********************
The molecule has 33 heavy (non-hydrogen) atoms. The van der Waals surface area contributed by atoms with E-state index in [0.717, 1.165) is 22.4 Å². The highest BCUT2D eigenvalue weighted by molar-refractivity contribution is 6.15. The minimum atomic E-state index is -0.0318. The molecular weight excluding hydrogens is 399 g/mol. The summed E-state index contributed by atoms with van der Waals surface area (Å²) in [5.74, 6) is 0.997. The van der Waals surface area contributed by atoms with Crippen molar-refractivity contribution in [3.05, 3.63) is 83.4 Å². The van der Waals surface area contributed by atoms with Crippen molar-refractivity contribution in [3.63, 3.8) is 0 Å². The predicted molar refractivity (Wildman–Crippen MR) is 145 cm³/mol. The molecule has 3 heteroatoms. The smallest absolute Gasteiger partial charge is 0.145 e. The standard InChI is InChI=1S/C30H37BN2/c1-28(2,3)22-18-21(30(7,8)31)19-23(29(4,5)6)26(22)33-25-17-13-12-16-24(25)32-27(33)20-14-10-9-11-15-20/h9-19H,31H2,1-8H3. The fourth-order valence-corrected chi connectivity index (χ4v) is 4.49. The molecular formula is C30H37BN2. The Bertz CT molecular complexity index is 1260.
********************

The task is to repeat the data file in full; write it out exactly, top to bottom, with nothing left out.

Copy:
The molecule has 33 heavy (non-hydrogen) atoms. The van der Waals surface area contributed by atoms with E-state index in [0.717, 1.165) is 22.4 Å². The highest BCUT2D eigenvalue weighted by molar-refractivity contribution is 6.15. The minimum atomic E-state index is -0.0318. The molecular weight excluding hydrogens is 399 g/mol. The summed E-state index contributed by atoms with van der Waals surface area (Å²) in [5.74, 6) is 0.997. The van der Waals surface area contributed by atoms with Crippen molar-refractivity contribution in [3.05, 3.63) is 83.4 Å². The van der Waals surface area contributed by atoms with Crippen molar-refractivity contribution in [3.63, 3.8) is 0 Å². The predicted molar refractivity (Wildman–Crippen MR) is 145 cm³/mol. The molecule has 3 heteroatoms. The smallest absolute Gasteiger partial charge is 0.145 e. The standard InChI is InChI=1S/C30H37BN2/c1-28(2,3)22-18-21(30(7,8)31)19-23(29(4,5)6)26(22)33-25-17-13-12-16-24(25)32-27(33)20-14-10-9-11-15-20/h9-19H,31H2,1-8H3. The fourth-order valence-corrected chi connectivity index (χ4v) is 4.49. The molecular formula is C30H37BN2. The Bertz CT molecular complexity index is 1260.